Kosmos 112


Kosmos 112
Mission typeOptical imaging reconnaissance
COSPAR ID1966-021A
SATCAT no.02107
Mission duration8 days
Spacecraft properties
Spacecraft typeZenit-2
Launch mass4730 kg [1]
Start of mission
Launch date17 March 1966, 10:28:00 GMT
RocketVostok-2 s/n U15001-09
Launch sitePlesetsk, Site 41/1
End of mission
Landing date25 March 1966, 05:31 GMT
Orbital parameters
Reference systemGeocentric[2]
RegimeLow Earth
Perigee altitude207 km
Apogee altitude545 km
Period92.1 minutes
Epoch17 March 1966

Kosmos 112 (Russian: Космос 112 meaning Cosmos 112) or Zenit-2 No.37 was a Soviet, first generation, low resolution, optical film-return reconnaissance satellite launched in 1966. A Zenit-2 spacecraft, Kosmos 112 was the thirty-sixth of eighty-one such satellites to be launched[3][4] and had a mass of 4,730 kilograms (10,430 lb).[1] It was the first satellite to be launched from the Plesetsk Cosmodrome.[5]

Kosmos 112 was launched by a Vostok-2 rocket, serial number U15001-09,[6] flying from Site 41/1 at Plesetsk. The launch took place at 10:28 GMT on 17 March 1966,[7] and following its successful arrival in orbit the spacecraft received its Kosmos designation; along with the International Designator 1966-021A [1] and the Satellite Catalog Number 02107.[1]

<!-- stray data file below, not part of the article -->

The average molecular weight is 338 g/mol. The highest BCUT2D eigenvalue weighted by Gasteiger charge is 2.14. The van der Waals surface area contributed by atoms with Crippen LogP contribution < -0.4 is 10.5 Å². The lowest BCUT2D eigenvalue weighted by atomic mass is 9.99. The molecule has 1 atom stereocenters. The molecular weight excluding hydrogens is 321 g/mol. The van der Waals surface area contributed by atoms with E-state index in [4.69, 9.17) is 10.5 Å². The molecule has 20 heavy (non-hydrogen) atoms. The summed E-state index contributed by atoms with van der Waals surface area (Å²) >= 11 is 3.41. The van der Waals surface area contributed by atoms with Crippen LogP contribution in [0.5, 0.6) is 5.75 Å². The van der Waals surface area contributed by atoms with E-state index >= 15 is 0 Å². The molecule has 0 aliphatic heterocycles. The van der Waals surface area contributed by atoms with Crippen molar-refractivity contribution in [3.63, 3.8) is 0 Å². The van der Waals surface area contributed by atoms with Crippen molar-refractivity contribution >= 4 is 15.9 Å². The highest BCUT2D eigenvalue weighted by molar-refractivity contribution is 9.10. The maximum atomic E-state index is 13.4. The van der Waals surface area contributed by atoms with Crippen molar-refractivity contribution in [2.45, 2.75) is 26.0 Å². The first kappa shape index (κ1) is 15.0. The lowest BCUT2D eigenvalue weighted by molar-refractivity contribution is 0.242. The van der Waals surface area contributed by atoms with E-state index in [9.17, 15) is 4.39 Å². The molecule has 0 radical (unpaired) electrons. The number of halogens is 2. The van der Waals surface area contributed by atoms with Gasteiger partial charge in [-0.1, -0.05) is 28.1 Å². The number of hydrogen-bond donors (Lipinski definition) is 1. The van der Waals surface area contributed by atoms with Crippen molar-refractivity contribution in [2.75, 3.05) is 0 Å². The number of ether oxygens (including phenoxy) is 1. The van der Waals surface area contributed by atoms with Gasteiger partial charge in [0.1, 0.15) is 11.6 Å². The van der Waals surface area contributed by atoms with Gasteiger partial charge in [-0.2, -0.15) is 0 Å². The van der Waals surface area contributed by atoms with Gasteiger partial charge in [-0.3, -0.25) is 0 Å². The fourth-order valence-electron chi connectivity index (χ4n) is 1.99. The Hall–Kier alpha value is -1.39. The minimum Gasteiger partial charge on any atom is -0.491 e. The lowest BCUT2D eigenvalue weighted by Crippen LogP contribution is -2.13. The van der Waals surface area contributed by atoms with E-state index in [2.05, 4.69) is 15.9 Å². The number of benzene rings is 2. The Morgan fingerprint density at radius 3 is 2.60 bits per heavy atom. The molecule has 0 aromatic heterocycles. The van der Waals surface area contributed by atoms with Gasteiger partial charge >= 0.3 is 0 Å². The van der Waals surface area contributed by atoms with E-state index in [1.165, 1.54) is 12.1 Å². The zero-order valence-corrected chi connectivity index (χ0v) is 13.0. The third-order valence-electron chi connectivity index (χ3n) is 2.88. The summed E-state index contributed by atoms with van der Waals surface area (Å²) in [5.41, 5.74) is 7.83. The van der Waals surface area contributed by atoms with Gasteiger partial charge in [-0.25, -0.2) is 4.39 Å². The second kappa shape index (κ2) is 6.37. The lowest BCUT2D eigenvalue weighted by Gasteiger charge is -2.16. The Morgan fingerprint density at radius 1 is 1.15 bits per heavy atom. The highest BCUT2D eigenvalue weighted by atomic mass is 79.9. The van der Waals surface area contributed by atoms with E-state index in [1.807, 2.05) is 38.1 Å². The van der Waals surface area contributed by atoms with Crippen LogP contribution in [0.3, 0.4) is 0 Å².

Kosmos 112 was operated in a low Earth orbit, at an epoch of 17 March 1966, it had a perigee of 207 kilometres (129 mi), an apogee of 545 kilometres (339 mi), an inclination of 72.0° and an orbital period of 92.1 minutes.[2] After eight days in orbit, Kosmos 112 was deorbited, with its return capsule descending under parachute and landing at 05:31 GMT on 25 March 1966 et recovered by Soviet force.[5]


  1. ^ a b c d "Cosmos 112: Display 1966-021A". nssdc.gsfc.nasa.gov. NASA. 27 February 2020. Retrieved 29 March 2020. Public Domain This article incorporates text from this source, which is in the public domain.
  2. ^ a b "Cosmos 112: Trajectory 1966-021A". nssdc.gsfc.nasa.gov. NASA. 27 February 2020. Retrieved 29 March 2020.
  3. ^ Krebs, Gunter. "Zenit-2 (11F61)". Gunter's Space Page. Archived from the original on 31 December 2011. Retrieved 3 January 2014.
  4. ^ Wade, Mark. "Zenit-2". Encyclopedia Astronautica. Archived from the original on 21 April 2012. Retrieved 3 January 2014.
  5. ^ a b Christie, Robert. "Zenit Satellites - Zenit-2 variant". Zarya.info. Retrieved 3 January 2014.
  6. ^ Wade, Mark. "Vostok 8A92". Encyclopedia Astronautica. Archived from the original on 22 August 2016. Retrieved 3 January 2014.
  7. ^ McDowell, Jonathan. "Launch Log". Jonathan's Space Page. Retrieved 3 January 2014.